Climate Activists turn down Big Award

by Chris Scholz on April 21, 2019

Generation Z is always good for a surprise.
But this one was a big one.

It involved a big festival in Vienna, the Austrian President and a reaction to mainstream thinking.

In particular, it involved companies and their attitude toward climate change. If they read the writing on the wall, these companies are probably not really amused.

Christian Scholz[1]

Climate activists turn down big award

Generation Z, the young people born beginning in 1995, is always good for a surprise. However, what happened just now in Vienna at the huge 4Gamechangers-Festival turned out to be more than just a surprise. At the end of the festival, in an impressive ceremony, the President of Austria gave the big “Gamechangers-Award 2019” to a group of rebellious teens, representing “Fridays for Future Austria”: Since several months they bring as part of a global movement every Friday young people on the street against the climate change.

But what did they do on stage? They turned down the prize with a remarkable explanation.

As to the background: The 4Gamechangers-Festival is an impressive event, presenting alternative ideas from digital, global, and agile companies that continuously reinvent themselves as part of industry 4.0 or even 5.0. During three days and for over 15.000 visitors at the festival and many more live over the net, well-known entrepreneurs from around the world, remarkable individuals (such as Patch Adams, Jung Chang, Stewart Copeland), and a few thinkers from academia, explained us during the three days their visions for the future of work and life. Also, top executives from many companies got a chance to present their achievements in the intense game for global dominance.

At the award ceremony, the President of Austria, Alexander Van der Bellen, a former professor of economics from the University of Vienna and a member of Green Party, went on stage and received a big applause. In Germany, politicians such as Christian Lindner from the Liberal Party (“climate change is nothing for children and should be left to professionals”) and Annegret Kramp-Karrenbauer from the Conservative Party (“these kids must accept punishing work for skipping class”) deal rather strangely with the young climate activists. In contrast to that, Alexander Van der Bellen, does not only openly sympathise with Fridays for Future, but he presented their messages at the UN General Assembly in New York. Therefore, he presented the prize with a warm, friendly and supportive laudation to Fridays for Future Austria, which brings on Fridays ten thousands of young people in Vienna and other cities in Austria on the road, to demonstrate against the incompetence of politicians in dealing with climate change.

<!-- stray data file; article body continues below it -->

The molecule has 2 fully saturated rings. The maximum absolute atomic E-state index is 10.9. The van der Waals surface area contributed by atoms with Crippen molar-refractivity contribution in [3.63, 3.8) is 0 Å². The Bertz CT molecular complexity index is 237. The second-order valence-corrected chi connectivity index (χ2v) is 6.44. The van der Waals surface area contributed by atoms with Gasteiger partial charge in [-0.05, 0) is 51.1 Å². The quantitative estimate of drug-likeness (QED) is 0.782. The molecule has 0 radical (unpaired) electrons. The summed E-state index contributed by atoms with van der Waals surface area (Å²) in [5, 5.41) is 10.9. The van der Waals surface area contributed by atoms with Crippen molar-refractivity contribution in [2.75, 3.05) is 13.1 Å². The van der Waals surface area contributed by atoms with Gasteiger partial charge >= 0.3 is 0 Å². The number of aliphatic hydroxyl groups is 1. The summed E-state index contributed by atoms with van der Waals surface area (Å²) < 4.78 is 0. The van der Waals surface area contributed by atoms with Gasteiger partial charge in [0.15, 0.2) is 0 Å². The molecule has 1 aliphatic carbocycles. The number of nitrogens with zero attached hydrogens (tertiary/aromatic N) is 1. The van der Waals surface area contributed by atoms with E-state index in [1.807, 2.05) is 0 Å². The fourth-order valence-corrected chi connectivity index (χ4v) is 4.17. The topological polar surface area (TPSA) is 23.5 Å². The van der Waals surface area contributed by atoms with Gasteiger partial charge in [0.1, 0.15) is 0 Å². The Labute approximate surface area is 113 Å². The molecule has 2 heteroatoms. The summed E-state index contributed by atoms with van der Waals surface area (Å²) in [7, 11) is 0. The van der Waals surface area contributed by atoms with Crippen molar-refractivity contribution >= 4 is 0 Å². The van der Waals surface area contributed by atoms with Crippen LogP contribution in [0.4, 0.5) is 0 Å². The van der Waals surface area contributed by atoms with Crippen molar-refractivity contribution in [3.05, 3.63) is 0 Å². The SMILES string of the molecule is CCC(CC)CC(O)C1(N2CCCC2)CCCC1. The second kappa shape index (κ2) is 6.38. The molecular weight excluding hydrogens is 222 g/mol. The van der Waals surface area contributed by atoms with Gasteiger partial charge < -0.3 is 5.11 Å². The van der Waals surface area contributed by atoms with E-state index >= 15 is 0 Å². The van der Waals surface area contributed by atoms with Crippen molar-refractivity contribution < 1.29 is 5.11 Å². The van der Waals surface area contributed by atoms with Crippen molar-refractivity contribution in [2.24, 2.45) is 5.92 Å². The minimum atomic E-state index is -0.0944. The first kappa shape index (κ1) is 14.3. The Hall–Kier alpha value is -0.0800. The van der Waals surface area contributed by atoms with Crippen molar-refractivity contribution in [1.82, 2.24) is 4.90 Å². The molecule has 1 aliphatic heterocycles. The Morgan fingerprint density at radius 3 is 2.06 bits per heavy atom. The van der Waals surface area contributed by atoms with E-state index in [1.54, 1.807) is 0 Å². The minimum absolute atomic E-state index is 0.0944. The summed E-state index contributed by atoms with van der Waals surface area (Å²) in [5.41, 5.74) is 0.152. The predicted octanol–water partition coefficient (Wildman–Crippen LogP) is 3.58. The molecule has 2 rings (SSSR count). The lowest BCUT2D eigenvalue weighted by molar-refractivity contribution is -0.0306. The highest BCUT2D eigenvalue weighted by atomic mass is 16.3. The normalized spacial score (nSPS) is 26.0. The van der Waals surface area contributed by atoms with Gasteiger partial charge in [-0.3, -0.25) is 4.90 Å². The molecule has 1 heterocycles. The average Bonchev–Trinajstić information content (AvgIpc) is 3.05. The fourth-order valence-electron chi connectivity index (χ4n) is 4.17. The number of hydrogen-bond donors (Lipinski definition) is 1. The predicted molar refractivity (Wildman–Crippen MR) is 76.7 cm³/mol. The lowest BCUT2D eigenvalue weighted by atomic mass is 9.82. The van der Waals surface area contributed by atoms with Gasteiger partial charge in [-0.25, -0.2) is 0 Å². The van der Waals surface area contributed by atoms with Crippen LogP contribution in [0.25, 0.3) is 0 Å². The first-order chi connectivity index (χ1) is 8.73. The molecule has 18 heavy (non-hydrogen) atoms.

At the moment when the young people went on stage, everybody expected it to be like two weeks before in Germany at the Golden-Camera-Award in Berlin, where Greta Thunberg received a similar prize for her work. But it was quite different: First of all, the prize did not go to a single person. It went to the whole organisation. So, while Greta Thunberg accepted the prize in a nice white dress, here in Vienna eleven young teens stood rebelliously on the stage in the same way they present their ideas every Friday and gave two remarkable speeches.

They started with an interesting twist:

“We would like to thank you for giving us the 4Gamechangers-Award. We see this as your admission that the rules of the game must change.”

Then they went after what they saw as the message of the festival:

“But what have they been talking about here the last days? Innovation, profit, getting bigger, limitless growth.”

The next step came logically, but as a real surprise to the thousands of people in the room:

“So, we are giving that prize back to the companies behind it, as a reminder that change has not yet taken place.”

That is noteworthy: The prize has been returned to “the companies”. This can be seen as the beginning of a new direction hitting companies that operate in a climate-critical manner.

During the whole appearance on stage, it was clear, that Fridays for Future did all that by no means as a gesture against Alexander Van der Bellen. They might have acted differently, if someone else would have awarded them the prize. Finally, it really made sense, that the President of Austria took the statue back to the Presidential Office to keep it for the young people until we all see a new way of dealing with the critical climate issue: both in politics and the economy.

For Fridays for Future Austria it was an emotional evening, none of them will forget. And on the next day? Since it was a Friday they went back to the streets of Vienna. Great!

P.S. After that event, it will be hard for anyone from Fridays for Future to accept an award, even if it would be the Nobel Peace Prize. And anticipating that, probably nobody is going to give such kind of prize to the young activists. This would be a significant consequence since the world does not need any prizes: We need changes.

Christian Scholz, April 21, 2019

[1] Christian Scholz (scholz@1v.com), Professor emeritus for Organizational Behaviour, Human Resource Management and Information Management at the Universität des Saarlandes in Saarbrücken, author of the book Generation Z (Wiley 2014).

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